That year, of course, was less about the league and more about the Champions League for Liverpool, but Garcia’s impact on the competition also started slowly. He wouldn’t manage a single goal in the group stage as the Reds scraped through to the knockout stage thanks to Steven Gerrard’s famous goal.

Those knockout stages would be the making of Garcia’s legacy at Anfield. Liverpool were first drawn against Bayer Leverkusen. The Germans had topped a group featuring both Real Madrid and Roma, even convincingly beating Real 3-0 at home. Liverpool won both games 3-1, though, Garcia opening the scoring in the first-leg and adding another two in Germany.

Up next for Liverpool were Juventus. Juve had only conceded twice in their eight games so far, including beating both Ajax and Bayern Munich twice without conceding in any of the four games. They’d knocked out Real Madrid in their first knockout tie, and were overwhelming favourites against a Liverpool side that had already gone further than expected.

The first-leg was at Anfield, and within 25 minutes Liverpool had doubled Juventus’ goals conceded tally. The first came from a corner, finished brilliantly by Sami Hyypia, but the second was special. Again, Garcia had stepped up and Buffon had no chance.

Liverpool won the first-leg 2-1, and then proceeded to keep out Zlatan and the rest in the second-leg, drawing 0-0. It was the first of the three upsets, and Garcia had won it with his wonder goal.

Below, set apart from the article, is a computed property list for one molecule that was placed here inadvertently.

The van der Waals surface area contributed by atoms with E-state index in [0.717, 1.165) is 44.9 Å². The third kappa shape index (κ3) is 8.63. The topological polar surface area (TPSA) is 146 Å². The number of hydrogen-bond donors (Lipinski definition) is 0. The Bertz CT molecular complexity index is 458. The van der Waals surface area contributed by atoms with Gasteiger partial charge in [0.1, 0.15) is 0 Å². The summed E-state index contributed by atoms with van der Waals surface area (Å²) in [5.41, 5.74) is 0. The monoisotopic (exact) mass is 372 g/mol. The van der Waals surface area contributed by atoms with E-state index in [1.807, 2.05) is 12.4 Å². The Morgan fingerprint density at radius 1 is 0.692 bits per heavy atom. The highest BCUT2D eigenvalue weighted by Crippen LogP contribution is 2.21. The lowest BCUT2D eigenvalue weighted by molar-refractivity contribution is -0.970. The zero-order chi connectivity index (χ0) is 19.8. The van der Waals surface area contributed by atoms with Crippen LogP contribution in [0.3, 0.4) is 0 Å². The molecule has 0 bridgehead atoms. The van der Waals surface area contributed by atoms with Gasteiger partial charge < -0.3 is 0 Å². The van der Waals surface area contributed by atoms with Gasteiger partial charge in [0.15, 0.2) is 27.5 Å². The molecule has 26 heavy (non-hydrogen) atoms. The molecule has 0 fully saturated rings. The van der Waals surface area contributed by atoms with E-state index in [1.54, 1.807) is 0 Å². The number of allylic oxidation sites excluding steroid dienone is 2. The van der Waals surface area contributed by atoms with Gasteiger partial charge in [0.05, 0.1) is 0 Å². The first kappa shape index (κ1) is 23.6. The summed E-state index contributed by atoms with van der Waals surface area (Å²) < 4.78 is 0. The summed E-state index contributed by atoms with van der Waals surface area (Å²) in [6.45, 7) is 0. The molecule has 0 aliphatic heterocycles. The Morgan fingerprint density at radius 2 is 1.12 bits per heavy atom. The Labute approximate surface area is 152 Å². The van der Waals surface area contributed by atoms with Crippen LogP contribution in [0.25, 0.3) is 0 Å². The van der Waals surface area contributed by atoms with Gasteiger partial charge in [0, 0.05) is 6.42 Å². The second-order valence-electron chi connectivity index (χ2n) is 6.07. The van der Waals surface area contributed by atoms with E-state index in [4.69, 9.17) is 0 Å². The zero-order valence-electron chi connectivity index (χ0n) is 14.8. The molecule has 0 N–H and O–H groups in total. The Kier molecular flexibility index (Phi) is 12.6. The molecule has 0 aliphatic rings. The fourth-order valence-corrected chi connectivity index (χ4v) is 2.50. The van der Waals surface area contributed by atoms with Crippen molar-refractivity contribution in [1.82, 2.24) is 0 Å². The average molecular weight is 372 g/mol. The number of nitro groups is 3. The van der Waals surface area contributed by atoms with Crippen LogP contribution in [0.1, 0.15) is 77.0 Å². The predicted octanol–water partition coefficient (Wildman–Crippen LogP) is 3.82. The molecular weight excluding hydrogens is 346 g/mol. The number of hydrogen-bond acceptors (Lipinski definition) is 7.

Semi-final. Chelsea. Ghost Goal. It’s still talked about, but it definitely went in. Even if it didn’t go in, then Cech would have been sent-off and Liverpool given a penalty, but that doesn’t matter as it went in. Ref gave it and everything. Goal.

Could show the definite goal, but this is better.
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Chelsea had dominated the Premier League that year in Mourinho’s first season, and their Champions League campaign had thus far included knocking out both Barcelona and Bayern Munich. Two, admittedly very drab, games followed. Liverpool one 1-0 over two-legs, an incredibly defensive display being settled by Garcia’s highly controversial ‘Ghost Goal’.

The legendary final against AC Milan proved to be quite quiet for Garcia – he wasn’t involved in any of the goals as Liverpool made their famous comeback, and he wasn’t one of Liverpool’s penalty takers. Still, he’d more than earned his medal. Liverpool wouldn’t have gotten near that final if not for Garcia’s incredible contributions.

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It was understandably the high point of Garcia’s career. He was awarded with a place in the 2005 UEFA Team of the Year, alongside the likes of Gerrard, Ronaldinho, and Pavel Nedved for his part in the Champions League victory.

His last two seasons at Liverpool didn’t reach quite the same heights, although he did grab another memorable goal against Chelsea to fire Liverpool into the FA Cup Final in 2006.

He’d miss the final through suspension, however.

Garcia tore his ACL in January of 2007 and wouldn’t play for Liverpool again. It was a sad end to such a charismatic player. Following his pattern, he left for somewhere from his past, rejoining Atletico Madrid that summer as Fernando Torres moved the other way.

He was mainly a squad player at Atletico, playing there for two seasons before playing at Racing Santander for a year. Then Garcia was heading to Greece with Panathinaikos. It was the start of a little world tour for the Spaniard. After Greece came Mexico with both Puebla and UNAM, then Aletico Kolkata of the Indian Super League (where Garcia would pick up a title), before finishing his career in Australia with the Central Coast Mariners.

But it’s Liverpool where Garcia is most fondly remembered. His time there was a mix of frustration and brilliance, and while he won’t ever be considered as one of the all time Liverpool greats, his impact in his first year, and the moments he provided, will be remembered for a long, long time to come.